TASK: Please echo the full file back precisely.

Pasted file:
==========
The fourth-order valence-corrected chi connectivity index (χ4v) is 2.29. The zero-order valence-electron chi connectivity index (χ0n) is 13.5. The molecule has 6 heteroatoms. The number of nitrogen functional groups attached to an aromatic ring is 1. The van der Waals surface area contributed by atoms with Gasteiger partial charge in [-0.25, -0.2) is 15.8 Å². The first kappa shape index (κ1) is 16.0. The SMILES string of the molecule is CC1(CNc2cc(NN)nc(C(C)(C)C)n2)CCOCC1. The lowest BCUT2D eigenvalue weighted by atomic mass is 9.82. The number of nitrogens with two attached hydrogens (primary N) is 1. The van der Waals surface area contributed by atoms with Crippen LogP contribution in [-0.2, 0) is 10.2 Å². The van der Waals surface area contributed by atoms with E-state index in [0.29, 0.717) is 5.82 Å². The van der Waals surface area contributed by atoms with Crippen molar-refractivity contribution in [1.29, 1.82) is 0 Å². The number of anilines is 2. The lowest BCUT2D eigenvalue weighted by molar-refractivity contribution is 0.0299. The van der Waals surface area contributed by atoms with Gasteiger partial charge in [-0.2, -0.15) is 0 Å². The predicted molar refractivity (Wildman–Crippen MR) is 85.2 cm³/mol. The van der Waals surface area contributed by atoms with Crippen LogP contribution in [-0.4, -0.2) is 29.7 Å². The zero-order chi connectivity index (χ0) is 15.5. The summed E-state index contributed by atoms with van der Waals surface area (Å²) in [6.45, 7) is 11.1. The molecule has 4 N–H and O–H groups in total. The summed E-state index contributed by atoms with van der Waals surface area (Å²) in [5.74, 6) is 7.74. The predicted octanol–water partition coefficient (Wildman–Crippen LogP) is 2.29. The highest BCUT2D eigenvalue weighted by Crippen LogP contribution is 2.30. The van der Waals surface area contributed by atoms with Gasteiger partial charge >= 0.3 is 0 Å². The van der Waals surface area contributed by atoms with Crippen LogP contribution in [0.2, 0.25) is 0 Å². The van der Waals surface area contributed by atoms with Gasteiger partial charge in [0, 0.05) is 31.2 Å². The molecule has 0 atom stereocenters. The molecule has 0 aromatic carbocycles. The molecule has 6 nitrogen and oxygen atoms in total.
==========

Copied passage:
The fourth-order valence-corrected chi connectivity index (χ4v) is 2.29. The zero-order valence-electron chi connectivity index (χ0n) is 13.5. The molecule has 6 heteroatoms. The number of nitrogen functional groups attached to an aromatic ring is 1. The van der Waals surface area contributed by atoms with Gasteiger partial charge in [-0.25, -0.2) is 15.8 Å². The first kappa shape index (κ1) is 16.0. The SMILES string of the molecule is CC1(CNc2cc(NN)nc(C(C)(C)C)n2)CCOCC1. The lowest BCUT2D eigenvalue weighted by atomic mass is 9.82. The number of nitrogens with two attached hydrogens (primary N) is 1. The van der Waals surface area contributed by atoms with Crippen LogP contribution in [-0.2, 0) is 10.2 Å². The van der Waals surface area contributed by atoms with E-state index in [0.29, 0.717) is 5.82 Å². The van der Waals surface area contributed by atoms with Crippen molar-refractivity contribution in [1.29, 1.82) is 0 Å². The number of anilines is 2. The lowest BCUT2D eigenvalue weighted by molar-refractivity contribution is 0.0299. The van der Waals surface area contributed by atoms with Gasteiger partial charge in [-0.2, -0.15) is 0 Å². The predicted molar refractivity (Wildman–Crippen MR) is 85.2 cm³/mol. The van der Waals surface area contributed by atoms with Crippen LogP contribution in [-0.4, -0.2) is 29.7 Å². The zero-order chi connectivity index (χ0) is 15.5. The summed E-state index contributed by atoms with van der Waals surface area (Å²) in [6.45, 7) is 11.1. The molecule has 4 N–H and O–H groups in total. The summed E-state index contributed by atoms with van der Waals surface area (Å²) in [5.74, 6) is 7.74. The predicted octanol–water partition coefficient (Wildman–Crippen LogP) is 2.29. The highest BCUT2D eigenvalue weighted by Crippen LogP contribution is 2.30. The van der Waals surface area contributed by atoms with Gasteiger partial charge >= 0.3 is 0 Å². The van der Waals surface area contributed by atoms with Crippen LogP contribution in [0.2, 0.25) is 0 Å². The van der Waals surface area contributed by atoms with Gasteiger partial charge in [0, 0.05) is 31.2 Å². The molecule has 0 atom stereocenters. The molecule has 0 aromatic carbocycles. The molecule has 6 nitrogen and oxygen atoms in total.